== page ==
At the beginning of the year, I, as so many do, made a list of resolutions for myself, among which was an effort to control my ever-expanding sewing pattern collection. It was a failure from the start. Initially, I slowed my rate of accumulation. It was progress. I spent some time listing the pile of patterns I intended to sell on eBay, but I quickly got bored with the process and quit altogether. No big deal. I got rid of a few, added a few. I was basically even in terms of 'Patterns Out' vs. 'Patterns In'.
Then, mid-April, I read a listing for an estate sale. The home, a two-flat in one of Chicago's northwest neighborhoods, had been in the same family since 1928. It was most recently occupied by two sisters, neither of whom had married. The listing for the sale described them as seamstresses who sewed all of their own clothes with matching hats and gloves. It went on to describe rooms full of handmade vintage clothing and a large accumulation of sewing notions, fabric, and patterns.
On the morning of the sale, Mike and I made our way over to the house. It was our first estate sale, and we didn't have a real idea what to expect. We arrived early and put our names on the list that had already been started by veteran sale-goers. Then we waited... and waited... for the coordinators to let us in. When we got inside, I went straight for the patterns. There were two McCall's store displays brimming. There was already a couple scavengering by the time we got there, and many others joined within minutes. It was a frenzy. Mike, a complete enabler and gem of a man, had instructions to grab any and everything pre-dating 1970. Before we could get through both cabinets, we had filled our over sized tote bag and a nearby abandoned fruit box.
The fabric accumulation was twice as massive. However, there were so many people crowding the rooms and rifling through boxes, we weren't able to navigate through it. I did manage to grab two pieces of silk, a cut of cotton lace, a synthetic lace, and three bolts of trim off the surface of the piles. What I would have given to spend an entire day rummaging through the collection these women had. I wish I could have bought it all. The taste level was exceptional.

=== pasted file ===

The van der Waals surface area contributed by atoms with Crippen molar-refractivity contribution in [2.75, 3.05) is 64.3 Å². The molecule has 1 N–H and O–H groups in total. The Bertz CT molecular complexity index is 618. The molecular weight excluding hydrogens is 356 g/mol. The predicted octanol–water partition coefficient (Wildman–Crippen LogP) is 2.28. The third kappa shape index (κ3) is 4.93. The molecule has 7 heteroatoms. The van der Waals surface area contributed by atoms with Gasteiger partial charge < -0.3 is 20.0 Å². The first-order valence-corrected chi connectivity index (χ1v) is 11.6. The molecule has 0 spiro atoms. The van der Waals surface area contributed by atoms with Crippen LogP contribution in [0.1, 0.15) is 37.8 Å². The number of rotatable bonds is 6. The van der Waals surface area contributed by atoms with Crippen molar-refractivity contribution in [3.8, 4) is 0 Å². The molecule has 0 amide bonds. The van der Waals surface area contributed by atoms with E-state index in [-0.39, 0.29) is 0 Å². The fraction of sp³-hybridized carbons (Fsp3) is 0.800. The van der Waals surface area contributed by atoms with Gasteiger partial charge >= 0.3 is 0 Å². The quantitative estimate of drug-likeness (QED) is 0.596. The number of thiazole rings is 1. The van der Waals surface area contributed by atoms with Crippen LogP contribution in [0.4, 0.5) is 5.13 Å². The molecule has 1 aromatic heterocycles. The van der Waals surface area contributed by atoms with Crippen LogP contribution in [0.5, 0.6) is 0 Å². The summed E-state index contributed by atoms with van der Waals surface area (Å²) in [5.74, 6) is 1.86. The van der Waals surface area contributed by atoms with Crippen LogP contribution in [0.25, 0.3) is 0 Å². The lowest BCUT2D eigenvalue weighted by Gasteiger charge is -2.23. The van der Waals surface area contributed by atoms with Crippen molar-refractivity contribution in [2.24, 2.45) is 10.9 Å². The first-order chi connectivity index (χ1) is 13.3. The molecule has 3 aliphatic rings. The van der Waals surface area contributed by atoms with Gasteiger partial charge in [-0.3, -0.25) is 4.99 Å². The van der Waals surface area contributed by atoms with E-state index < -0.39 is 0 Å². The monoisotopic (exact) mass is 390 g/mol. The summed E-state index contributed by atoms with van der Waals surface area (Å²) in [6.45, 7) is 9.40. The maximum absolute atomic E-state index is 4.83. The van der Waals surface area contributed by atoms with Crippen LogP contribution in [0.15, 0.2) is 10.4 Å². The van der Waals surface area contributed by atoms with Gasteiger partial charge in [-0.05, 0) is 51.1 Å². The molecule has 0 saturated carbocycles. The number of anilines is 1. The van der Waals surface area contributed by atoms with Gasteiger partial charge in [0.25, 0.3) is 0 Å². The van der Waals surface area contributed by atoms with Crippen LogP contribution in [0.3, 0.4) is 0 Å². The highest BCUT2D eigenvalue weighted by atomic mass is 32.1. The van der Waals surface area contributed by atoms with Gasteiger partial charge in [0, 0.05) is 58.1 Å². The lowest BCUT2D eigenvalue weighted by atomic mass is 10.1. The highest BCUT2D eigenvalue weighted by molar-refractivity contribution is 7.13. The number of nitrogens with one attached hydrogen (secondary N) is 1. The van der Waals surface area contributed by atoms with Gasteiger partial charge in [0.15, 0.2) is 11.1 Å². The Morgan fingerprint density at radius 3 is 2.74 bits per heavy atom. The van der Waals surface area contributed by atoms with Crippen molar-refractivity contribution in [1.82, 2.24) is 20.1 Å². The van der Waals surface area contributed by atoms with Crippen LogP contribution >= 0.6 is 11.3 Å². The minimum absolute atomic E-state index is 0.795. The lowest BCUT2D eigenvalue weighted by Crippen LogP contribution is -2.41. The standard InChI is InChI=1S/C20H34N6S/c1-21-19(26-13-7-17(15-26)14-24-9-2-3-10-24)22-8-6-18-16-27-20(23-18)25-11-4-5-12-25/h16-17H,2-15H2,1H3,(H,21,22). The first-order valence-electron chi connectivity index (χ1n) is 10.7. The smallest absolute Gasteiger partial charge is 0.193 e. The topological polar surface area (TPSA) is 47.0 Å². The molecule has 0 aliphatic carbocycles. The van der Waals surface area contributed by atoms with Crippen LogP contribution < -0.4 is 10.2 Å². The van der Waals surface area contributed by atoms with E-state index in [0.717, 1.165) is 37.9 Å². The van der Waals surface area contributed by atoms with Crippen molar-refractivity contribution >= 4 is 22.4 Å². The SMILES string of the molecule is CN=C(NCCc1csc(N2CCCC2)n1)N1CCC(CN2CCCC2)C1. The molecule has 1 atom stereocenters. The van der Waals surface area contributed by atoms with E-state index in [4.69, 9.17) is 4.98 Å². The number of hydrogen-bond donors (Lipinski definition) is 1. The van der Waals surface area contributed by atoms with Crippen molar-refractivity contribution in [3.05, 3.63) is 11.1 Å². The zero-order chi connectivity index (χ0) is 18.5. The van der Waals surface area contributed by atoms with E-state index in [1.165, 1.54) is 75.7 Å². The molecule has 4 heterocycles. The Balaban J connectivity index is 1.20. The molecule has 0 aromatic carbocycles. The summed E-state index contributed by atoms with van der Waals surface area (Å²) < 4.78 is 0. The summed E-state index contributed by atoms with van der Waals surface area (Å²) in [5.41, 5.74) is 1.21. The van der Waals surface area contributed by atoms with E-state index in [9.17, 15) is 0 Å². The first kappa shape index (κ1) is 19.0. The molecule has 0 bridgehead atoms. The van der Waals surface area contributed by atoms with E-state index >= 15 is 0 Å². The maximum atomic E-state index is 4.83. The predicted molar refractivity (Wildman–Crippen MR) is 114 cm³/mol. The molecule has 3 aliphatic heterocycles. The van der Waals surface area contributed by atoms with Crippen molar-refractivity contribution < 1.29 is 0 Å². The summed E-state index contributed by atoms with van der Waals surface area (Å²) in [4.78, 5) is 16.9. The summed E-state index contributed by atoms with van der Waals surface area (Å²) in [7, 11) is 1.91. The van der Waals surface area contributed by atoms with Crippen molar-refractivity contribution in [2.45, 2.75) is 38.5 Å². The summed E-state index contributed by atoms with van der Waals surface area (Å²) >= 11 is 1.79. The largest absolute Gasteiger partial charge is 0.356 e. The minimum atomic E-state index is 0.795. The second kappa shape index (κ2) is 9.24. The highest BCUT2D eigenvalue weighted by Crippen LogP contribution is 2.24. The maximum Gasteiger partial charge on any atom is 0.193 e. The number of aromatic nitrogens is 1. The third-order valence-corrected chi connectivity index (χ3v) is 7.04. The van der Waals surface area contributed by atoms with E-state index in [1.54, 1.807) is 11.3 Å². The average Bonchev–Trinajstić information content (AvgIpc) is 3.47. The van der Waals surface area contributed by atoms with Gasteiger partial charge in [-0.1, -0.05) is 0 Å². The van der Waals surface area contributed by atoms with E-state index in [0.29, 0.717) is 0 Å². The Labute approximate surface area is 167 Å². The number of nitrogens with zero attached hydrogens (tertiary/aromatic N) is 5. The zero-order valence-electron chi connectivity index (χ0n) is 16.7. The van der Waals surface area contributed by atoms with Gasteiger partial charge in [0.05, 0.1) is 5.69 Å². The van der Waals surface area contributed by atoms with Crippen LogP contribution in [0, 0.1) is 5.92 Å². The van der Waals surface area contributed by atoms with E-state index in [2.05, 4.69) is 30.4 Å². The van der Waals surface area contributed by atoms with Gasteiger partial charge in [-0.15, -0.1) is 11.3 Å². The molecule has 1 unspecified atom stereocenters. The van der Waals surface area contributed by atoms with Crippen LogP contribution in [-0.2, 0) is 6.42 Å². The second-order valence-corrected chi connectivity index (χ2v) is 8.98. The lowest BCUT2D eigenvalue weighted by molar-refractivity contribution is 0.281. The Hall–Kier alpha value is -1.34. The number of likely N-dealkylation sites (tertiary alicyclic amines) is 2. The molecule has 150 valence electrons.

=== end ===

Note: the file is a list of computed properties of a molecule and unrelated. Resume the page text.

I wasn't able to completely assess my haul until we were home and able to unpack. Clearly, these women were kindred spirits. They had an eye for the same types of patterns I find myself day-dreaming over: 1940's, 1950's 1960's, unusual necklines, pockets, design details. They also clearly had the same problem I had in my pre-Pinterest organization days: there are many duplicate patterns- same size and everything.
After admiring and attempting to organize all the treasures I'd acquired, it became very apparent to me that I didn't need or have room for all the patterns I brought home. A woman can only sew so many garments in her lifetime- this was reinforced by the discovery of numerous factory folded patterns in the heap of patterns I'd purchased at the sale. But, what's a gal to do? Collections like the one amassed by these sisters are slowly disappearing. All of these patterns have been out of print for decades. There's a finite supply. Before the up-rise in vintage sewing pattern enthusiasm started, a lot of patterns landed in the trash. I truly feel I'm helping to preserve them by snatching up as many as I can. These are history. These are design. They tell the story of fashion. They show the evolution of women in society. These are individual works of art.... and they make me happy, so there's that... But, like I said, I could do with far fewer in my personal collection. The combination of these thoughts has been steeping in my mind for some time, and an idea has been brewing. I'm still working out the details of orchestrating it, but there's something new on the horizon with regard to my obsession with these lovely creatures. And, it's way better than that stupid resolution I made.